John Shepherd, Partridges: What to expect this Christmas

18 October 2021, 07:19 AM
  • After saying goodbye to the Dog Days of summer, John Shepherd, MD of Partridges, weighs the pros and cons facing retailers ahead of Christmas 2021
John Shepherd, Partridges: What to expect this Christmas

Everyone knows about Leap Year coming around every four years. But few know that, at least in Central London, every year there occurs a Leap Week. A week in which sales increase to the value of at least an extra day a week.

It is the week when we say goodbye to the Dog Days of summer trading and hello to the Halcyon Days of the fourth quarter, which is hopefully looming on the horizon.

It is the week that usually includes September 1st. In this weekly period, or sometimes two-weekly period, sales rise miraculously like a footballer denied a penalty and the game continues as normal. Last year Leap Week accounted for a 25% rise in sales. The year before, spread over two weeks, it accounted for a 20% increase. This represents the biggest week-on-week rise in the year apart from the manic days just before Christmas.

The background reasons for all this are that August trade, never great, has over the last two years has been appallingly bad. The recipe of Brexid-19, the weather and universally lower morale does not produce the result of ‘spending with abandon’. In addition, the August Bank Holiday was a brilliant invention for retailers as it demarcates the time when holiday frivolity should draw to an end and the time to start looking for serious products should begin. Schools are back, offices are coming back and the weather… I dare not say it.

Homing customers return with a lingering taste for speciality foods and delicatessen products still in place and somewhere drifting by on the autumnal wind the word
‘Christmas’ is heard. This year the mood of optimism is somewhat overshadowed by events in the outside world. Supply chain problems have led to a shortage of basic items. Larger deliveries have been postponed or delayed. Prices have gone up in key areas and trying to recruit new staff is not as easy as it once was. Better to look after the old staff, I am constantly reminded… by the old staff. They are right. We have had our fair share of own goals on that scoresheet.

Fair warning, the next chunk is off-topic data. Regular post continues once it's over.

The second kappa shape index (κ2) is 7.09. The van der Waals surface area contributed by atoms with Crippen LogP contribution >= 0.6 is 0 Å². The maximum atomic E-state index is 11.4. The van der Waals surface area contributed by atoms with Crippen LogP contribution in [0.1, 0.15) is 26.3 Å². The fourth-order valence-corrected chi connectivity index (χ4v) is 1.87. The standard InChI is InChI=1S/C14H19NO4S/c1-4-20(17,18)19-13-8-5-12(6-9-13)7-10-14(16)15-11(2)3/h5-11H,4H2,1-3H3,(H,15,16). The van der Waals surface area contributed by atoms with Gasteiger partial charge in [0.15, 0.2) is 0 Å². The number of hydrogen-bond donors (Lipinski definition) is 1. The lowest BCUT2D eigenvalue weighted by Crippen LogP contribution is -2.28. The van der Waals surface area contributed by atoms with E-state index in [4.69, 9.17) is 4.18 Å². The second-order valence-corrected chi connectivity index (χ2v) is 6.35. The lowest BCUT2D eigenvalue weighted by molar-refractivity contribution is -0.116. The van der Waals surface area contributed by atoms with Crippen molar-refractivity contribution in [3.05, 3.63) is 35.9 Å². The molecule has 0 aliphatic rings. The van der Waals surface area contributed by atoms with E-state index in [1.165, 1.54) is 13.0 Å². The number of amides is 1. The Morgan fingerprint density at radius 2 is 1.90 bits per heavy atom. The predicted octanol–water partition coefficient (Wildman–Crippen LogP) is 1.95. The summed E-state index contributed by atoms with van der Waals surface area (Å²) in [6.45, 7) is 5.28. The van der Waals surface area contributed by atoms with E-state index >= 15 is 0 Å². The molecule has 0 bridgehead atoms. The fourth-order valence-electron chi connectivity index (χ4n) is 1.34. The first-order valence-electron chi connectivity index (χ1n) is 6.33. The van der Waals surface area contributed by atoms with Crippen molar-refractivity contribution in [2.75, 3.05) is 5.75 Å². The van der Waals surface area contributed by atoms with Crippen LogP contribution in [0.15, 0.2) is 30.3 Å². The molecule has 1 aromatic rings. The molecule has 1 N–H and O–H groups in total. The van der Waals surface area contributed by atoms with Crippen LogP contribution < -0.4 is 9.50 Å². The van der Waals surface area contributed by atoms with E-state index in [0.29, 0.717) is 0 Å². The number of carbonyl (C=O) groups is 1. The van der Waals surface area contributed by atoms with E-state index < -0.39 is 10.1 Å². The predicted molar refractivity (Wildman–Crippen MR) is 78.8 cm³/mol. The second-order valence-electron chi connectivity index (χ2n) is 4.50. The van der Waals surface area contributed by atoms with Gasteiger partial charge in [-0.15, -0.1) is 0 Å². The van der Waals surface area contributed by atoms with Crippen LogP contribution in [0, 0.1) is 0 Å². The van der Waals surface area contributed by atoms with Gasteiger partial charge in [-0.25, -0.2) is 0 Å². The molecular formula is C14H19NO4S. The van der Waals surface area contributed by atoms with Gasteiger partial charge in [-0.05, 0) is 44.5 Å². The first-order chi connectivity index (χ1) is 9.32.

There is also a rise in competition. Although not immediately visible to the naked eye on a daily basis but it is bound to have an effect, the extent of which only time will tell. At an end of August count there are now 12 retailers selling takeaway food and drinks within a few hundred yards of Partridges – although none of them are grocers. Until recent times there were just four. Also, the relaxation of table and chairs licensing by the local authority has meant a lot of bars and eateries are extending their premises onto the pavements.

In addition, I have noticed around London that a diverse mix of other retailers have applied for the sale of alcohol for off sales. Cafés mainly, but in one case a fruit and veg shop and in another a butcher. In terms of competition, it was never thus but as with all competition it will help focus our minds on what really matters. Last year our good autumn turned into a good Christmas. We are hoping for an action replay.